All About the Hinge

Hinging biomechanics, coaching, and programming

Movement Debrief Episode 121 is in the books. Below is a copy of the video for your viewing pleasure, and audio if you can’t stand looking at me.

Here is the setlist:

  • What mechanics are involved in hinging?
  • What range of motion restrictions does hinging improve?
  • What are my favorite hinging exercises and when do I prescribe them?
  • What regressions do I use to improve hip extension?
  • How can I improve hinging for different infrasternal angle presentations?
  • What mechanics does the Camporini Deadlift improve?
  • How can a snatch grip RDL improve thoracic spine mobility?
  • What is the foot position for a hinge and how do I coach it?

If you want to watch these live, add me on Instagram. Enjoy!

and the audio version:    

Zac Cupples iTunes
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Show notes

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If you want to deep dive into squats, check out this debrief.

Check out a kettlebell deadlift, my first activity that I program when introducing the hinge:

If you want to learn about how reaching at various angles changes thorax positioning, check out this debrief.

My terminal hinge for most people is the trap bar deadlift: 

A split RDL is a great way to introduce single-leg hinging and improve hip extension:

You can progress that to a single leg RDL:

If you want to learn about pump handle mechanics, peep this debrief here.

If you need to improve hip extension, I like the wall stride as a great starting point:

You can then progress that to a sidelying stride:

and finish it off with a rockback hip extension:

Here is my guy Iordan Krouchev performing the Camporini deadlift:

Motion of the shoulder complex during multiplanar humeral elevation – This is a great article that illustrates how the shoulder girdle moves as you progressively go overhead

Programming hinge exercises 

I was wondering about how we can get more finessed in our prescription of hinging activities to improve sacral nutation and thus extensions and IR measures. Would the changes we see at the hip and pelvis as a result of these exercises be reflected at the thorax?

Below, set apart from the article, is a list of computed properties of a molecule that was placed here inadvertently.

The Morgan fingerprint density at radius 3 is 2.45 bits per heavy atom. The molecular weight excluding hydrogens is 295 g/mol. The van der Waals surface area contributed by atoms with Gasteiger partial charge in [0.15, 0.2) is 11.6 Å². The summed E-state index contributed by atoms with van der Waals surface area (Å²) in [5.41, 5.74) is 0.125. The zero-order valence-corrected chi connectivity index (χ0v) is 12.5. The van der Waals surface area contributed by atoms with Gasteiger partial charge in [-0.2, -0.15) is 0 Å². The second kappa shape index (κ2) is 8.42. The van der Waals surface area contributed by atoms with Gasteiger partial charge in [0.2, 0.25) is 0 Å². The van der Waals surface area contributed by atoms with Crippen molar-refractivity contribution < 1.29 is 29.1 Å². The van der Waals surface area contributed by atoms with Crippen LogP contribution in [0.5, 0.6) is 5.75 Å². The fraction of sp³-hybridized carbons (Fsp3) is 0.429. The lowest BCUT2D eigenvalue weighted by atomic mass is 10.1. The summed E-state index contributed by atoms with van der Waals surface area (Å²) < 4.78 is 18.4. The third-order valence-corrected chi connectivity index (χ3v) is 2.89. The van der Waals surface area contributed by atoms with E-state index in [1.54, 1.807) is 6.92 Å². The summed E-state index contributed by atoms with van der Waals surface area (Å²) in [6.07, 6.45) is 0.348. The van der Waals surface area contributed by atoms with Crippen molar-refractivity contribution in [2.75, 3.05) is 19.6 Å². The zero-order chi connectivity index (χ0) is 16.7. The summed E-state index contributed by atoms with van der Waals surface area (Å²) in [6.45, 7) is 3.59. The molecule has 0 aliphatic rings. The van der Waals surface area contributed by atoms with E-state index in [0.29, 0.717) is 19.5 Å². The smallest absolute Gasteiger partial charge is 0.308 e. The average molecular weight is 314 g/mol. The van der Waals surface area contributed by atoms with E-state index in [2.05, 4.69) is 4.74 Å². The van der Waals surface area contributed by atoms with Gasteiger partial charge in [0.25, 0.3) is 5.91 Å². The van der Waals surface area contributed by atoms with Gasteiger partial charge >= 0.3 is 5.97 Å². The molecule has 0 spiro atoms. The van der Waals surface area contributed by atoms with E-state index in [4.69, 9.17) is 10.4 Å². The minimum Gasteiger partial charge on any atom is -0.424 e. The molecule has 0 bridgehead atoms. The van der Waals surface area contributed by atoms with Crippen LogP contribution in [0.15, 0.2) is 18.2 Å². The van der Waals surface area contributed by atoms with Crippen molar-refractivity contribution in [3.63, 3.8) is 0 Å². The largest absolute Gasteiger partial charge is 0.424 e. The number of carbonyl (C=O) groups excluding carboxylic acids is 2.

Hinging for wide infrasternal angles 

If you have a wide infrasternal angle with a limited hinge pattern, what’s your favorite strategies for restoring adduction and internal rotation to increase the hinge?

Improving hip extension 

How would you actually go about recapturing hip extension yourself ?

Hinging for narrow infrasternal angles 

What would be your go-to to improve a hinge on a narrow infrasternal angle who has compression in the dorsal rostral area?

Camporini Deadlift

What would the Camporini Deadlift be useful for?

Snatch Grip RDL 

You have a blog post on deadlifts where you recommend Snatch Grip RDL as a regression Could you explain why Snatch Grip RDLs force more thoracic flexion?

Foot position during the hinge 

For the hinge pattern, you noted this as an exhalation strategy thus biasing a pronatory twist of the foot. A lot of teaching is to activate the foot, 3 points of contact, which results in a more supinated “tented foot position” Is this going to lead to a compensatory and lower power position? What are you cueing and teaching for ground or rooting mechanics to hingeing athletes?

Sum Up

  • A hinge is a horizontal and posterior pelvic displacement that involves sacral nutation and femoral adduction with internal rotation.
  • Hinges can be programmed for both hip extension limitations and an inability to break parallel on a squat
  • Drive posterior expansion and inhalation mechanics before driving the hinge pattern.
  • When improving hip extension, coach the stack, then drive end-range hip extension
  • Snatch-Grip RDLs can be used to increase posterior thorax expansion because the scapulae will be more internally rotated
  • The hinge is more exhale bias, so foot position would be more dorsiflexed and everted compared to a squat. Tripod foot should be coached for both

Image by Taco Fleur from Pixabay 


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